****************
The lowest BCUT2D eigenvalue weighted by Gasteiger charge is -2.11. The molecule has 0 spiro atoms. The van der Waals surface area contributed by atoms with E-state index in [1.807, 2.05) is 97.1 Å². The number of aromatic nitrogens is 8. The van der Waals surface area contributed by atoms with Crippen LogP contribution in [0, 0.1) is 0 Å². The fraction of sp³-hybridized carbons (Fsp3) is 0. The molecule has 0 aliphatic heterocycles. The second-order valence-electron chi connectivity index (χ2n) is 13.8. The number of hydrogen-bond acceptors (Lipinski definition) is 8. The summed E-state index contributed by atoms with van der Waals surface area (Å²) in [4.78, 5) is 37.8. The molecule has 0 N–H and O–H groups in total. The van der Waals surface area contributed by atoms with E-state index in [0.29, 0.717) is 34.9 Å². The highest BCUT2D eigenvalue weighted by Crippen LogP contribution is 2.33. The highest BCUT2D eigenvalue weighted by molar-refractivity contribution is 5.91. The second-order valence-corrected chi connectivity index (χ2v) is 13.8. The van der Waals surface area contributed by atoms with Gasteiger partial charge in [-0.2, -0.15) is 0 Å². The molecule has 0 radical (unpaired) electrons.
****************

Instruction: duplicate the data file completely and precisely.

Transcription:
The lowest BCUT2D eigenvalue weighted by Gasteiger charge is -2.11. The molecule has 0 spiro atoms. The van der Waals surface area contributed by atoms with E-state index in [1.807, 2.05) is 97.1 Å². The number of aromatic nitrogens is 8. The van der Waals surface area contributed by atoms with Crippen LogP contribution in [0, 0.1) is 0 Å². The fraction of sp³-hybridized carbons (Fsp3) is 0. The molecule has 0 aliphatic heterocycles. The second-order valence-electron chi connectivity index (χ2n) is 13.8. The number of hydrogen-bond acceptors (Lipinski definition) is 8. The summed E-state index contributed by atoms with van der Waals surface area (Å²) in [4.78, 5) is 37.8. The molecule has 0 N–H and O–H groups in total. The van der Waals surface area contributed by atoms with E-state index in [0.29, 0.717) is 34.9 Å². The highest BCUT2D eigenvalue weighted by Crippen LogP contribution is 2.33. The highest BCUT2D eigenvalue weighted by molar-refractivity contribution is 5.91. The second-order valence-corrected chi connectivity index (χ2v) is 13.8. The van der Waals surface area contributed by atoms with Gasteiger partial charge in [-0.2, -0.15) is 0 Å². The molecule has 0 radical (unpaired) electrons.